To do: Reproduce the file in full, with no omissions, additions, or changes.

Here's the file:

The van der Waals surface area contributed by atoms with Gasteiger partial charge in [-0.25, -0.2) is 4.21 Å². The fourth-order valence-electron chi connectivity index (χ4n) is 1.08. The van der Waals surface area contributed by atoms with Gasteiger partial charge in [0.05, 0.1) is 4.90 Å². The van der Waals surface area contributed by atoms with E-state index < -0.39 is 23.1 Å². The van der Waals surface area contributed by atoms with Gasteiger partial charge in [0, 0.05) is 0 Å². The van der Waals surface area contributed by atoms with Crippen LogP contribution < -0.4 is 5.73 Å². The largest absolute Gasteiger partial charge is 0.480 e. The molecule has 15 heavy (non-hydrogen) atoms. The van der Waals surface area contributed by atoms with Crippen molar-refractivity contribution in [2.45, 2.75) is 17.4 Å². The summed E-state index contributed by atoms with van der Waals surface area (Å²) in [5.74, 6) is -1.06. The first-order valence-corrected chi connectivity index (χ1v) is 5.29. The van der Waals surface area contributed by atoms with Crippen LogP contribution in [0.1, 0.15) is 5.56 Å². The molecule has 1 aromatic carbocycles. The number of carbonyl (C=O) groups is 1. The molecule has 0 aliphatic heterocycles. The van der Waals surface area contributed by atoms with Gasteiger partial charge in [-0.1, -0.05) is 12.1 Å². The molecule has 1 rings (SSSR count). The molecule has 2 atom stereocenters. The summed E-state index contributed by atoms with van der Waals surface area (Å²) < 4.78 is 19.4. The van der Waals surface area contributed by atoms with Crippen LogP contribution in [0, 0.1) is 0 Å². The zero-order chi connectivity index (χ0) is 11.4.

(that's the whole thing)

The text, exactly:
The van der Waals surface area contributed by atoms with Gasteiger partial charge in [-0.25, -0.2) is 4.21 Å². The fourth-order valence-electron chi connectivity index (χ4n) is 1.08. The van der Waals surface area contributed by atoms with Gasteiger partial charge in [0.05, 0.1) is 4.90 Å². The van der Waals surface area contributed by atoms with E-state index < -0.39 is 23.1 Å². The van der Waals surface area contributed by atoms with Gasteiger partial charge in [0, 0.05) is 0 Å². The van der Waals surface area contributed by atoms with Crippen LogP contribution < -0.4 is 5.73 Å². The largest absolute Gasteiger partial charge is 0.480 e. The molecule has 15 heavy (non-hydrogen) atoms. The van der Waals surface area contributed by atoms with Crippen molar-refractivity contribution in [2.45, 2.75) is 17.4 Å². The summed E-state index contributed by atoms with van der Waals surface area (Å²) in [5.74, 6) is -1.06. The first-order valence-corrected chi connectivity index (χ1v) is 5.29. The van der Waals surface area contributed by atoms with Crippen LogP contribution in [0.1, 0.15) is 5.56 Å². The molecule has 1 aromatic carbocycles. The number of carbonyl (C=O) groups is 1. The molecule has 0 aliphatic heterocycles. The van der Waals surface area contributed by atoms with Gasteiger partial charge in [-0.1, -0.05) is 12.1 Å². The molecule has 1 rings (SSSR count). The molecule has 2 atom stereocenters. The summed E-state index contributed by atoms with van der Waals surface area (Å²) < 4.78 is 19.4. The van der Waals surface area contributed by atoms with Crippen LogP contribution in [0, 0.1) is 0 Å². The zero-order chi connectivity index (χ0) is 11.4.